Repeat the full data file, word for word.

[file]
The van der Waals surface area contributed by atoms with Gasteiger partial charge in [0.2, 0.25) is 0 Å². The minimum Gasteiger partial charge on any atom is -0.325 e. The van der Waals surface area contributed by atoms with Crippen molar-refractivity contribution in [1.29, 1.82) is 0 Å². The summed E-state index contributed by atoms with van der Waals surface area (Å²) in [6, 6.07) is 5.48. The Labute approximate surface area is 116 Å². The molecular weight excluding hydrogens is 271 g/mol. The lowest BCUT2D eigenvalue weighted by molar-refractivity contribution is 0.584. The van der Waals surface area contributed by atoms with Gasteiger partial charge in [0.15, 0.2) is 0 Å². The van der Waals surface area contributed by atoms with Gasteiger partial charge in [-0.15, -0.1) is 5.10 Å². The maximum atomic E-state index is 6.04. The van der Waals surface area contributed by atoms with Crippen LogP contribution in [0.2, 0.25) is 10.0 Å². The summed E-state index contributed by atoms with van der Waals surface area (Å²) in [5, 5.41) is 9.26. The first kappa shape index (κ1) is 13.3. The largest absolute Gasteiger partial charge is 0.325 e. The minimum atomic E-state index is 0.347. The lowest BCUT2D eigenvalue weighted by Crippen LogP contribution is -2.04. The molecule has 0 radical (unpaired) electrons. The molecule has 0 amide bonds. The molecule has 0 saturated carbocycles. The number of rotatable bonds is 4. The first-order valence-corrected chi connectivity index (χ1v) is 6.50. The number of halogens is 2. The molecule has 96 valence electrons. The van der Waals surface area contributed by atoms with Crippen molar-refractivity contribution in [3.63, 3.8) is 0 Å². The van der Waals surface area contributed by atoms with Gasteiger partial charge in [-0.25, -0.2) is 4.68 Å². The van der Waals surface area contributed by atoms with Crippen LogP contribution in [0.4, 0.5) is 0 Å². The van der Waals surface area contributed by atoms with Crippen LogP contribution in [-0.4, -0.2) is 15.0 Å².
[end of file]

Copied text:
The van der Waals surface area contributed by atoms with Gasteiger partial charge in [0.2, 0.25) is 0 Å². The minimum Gasteiger partial charge on any atom is -0.325 e. The van der Waals surface area contributed by atoms with Crippen molar-refractivity contribution in [1.29, 1.82) is 0 Å². The summed E-state index contributed by atoms with van der Waals surface area (Å²) in [6, 6.07) is 5.48. The Labute approximate surface area is 116 Å². The molecular weight excluding hydrogens is 271 g/mol. The lowest BCUT2D eigenvalue weighted by molar-refractivity contribution is 0.584. The van der Waals surface area contributed by atoms with Gasteiger partial charge in [0.15, 0.2) is 0 Å². The van der Waals surface area contributed by atoms with Gasteiger partial charge in [-0.15, -0.1) is 5.10 Å². The maximum atomic E-state index is 6.04. The van der Waals surface area contributed by atoms with Crippen LogP contribution in [0.2, 0.25) is 10.0 Å². The summed E-state index contributed by atoms with van der Waals surface area (Å²) in [5, 5.41) is 9.26. The first kappa shape index (κ1) is 13.3. The largest absolute Gasteiger partial charge is 0.325 e. The minimum atomic E-state index is 0.347. The lowest BCUT2D eigenvalue weighted by Crippen LogP contribution is -2.04. The molecule has 0 radical (unpaired) electrons. The molecule has 0 amide bonds. The molecule has 0 saturated carbocycles. The number of rotatable bonds is 4. The first-order valence-corrected chi connectivity index (χ1v) is 6.50. The number of halogens is 2. The molecule has 96 valence electrons. The van der Waals surface area contributed by atoms with Crippen molar-refractivity contribution in [3.63, 3.8) is 0 Å². The van der Waals surface area contributed by atoms with Gasteiger partial charge in [-0.25, -0.2) is 4.68 Å². The van der Waals surface area contributed by atoms with Crippen LogP contribution in [0.4, 0.5) is 0 Å². The van der Waals surface area contributed by atoms with Crippen LogP contribution in [-0.4, -0.2) is 15.0 Å².